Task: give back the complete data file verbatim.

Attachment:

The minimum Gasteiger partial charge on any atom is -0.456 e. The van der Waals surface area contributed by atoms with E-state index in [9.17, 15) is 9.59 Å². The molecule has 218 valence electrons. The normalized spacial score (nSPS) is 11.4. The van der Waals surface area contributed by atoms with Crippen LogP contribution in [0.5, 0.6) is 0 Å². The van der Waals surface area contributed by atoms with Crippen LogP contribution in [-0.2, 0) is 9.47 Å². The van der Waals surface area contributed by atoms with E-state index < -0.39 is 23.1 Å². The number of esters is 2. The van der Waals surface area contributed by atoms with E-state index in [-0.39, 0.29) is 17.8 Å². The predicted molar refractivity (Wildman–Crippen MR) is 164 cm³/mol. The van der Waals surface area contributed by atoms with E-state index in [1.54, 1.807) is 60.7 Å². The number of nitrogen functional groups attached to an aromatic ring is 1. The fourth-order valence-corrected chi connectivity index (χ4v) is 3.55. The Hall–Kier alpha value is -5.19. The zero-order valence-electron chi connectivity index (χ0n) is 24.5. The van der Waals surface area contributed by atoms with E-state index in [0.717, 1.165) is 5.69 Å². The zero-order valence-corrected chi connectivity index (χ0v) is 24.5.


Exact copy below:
The minimum Gasteiger partial charge on any atom is -0.456 e. The van der Waals surface area contributed by atoms with E-state index in [9.17, 15) is 9.59 Å². The molecule has 218 valence electrons. The normalized spacial score (nSPS) is 11.4. The van der Waals surface area contributed by atoms with Crippen LogP contribution in [0.5, 0.6) is 0 Å². The van der Waals surface area contributed by atoms with Crippen LogP contribution in [-0.2, 0) is 9.47 Å². The van der Waals surface area contributed by atoms with E-state index < -0.39 is 23.1 Å². The number of esters is 2. The van der Waals surface area contributed by atoms with E-state index in [-0.39, 0.29) is 17.8 Å². The predicted molar refractivity (Wildman–Crippen MR) is 164 cm³/mol. The van der Waals surface area contributed by atoms with E-state index in [1.54, 1.807) is 60.7 Å². The number of nitrogen functional groups attached to an aromatic ring is 1. The fourth-order valence-corrected chi connectivity index (χ4v) is 3.55. The Hall–Kier alpha value is -5.19. The zero-order valence-electron chi connectivity index (χ0n) is 24.5. The van der Waals surface area contributed by atoms with E-state index in [0.717, 1.165) is 5.69 Å². The zero-order valence-corrected chi connectivity index (χ0v) is 24.5.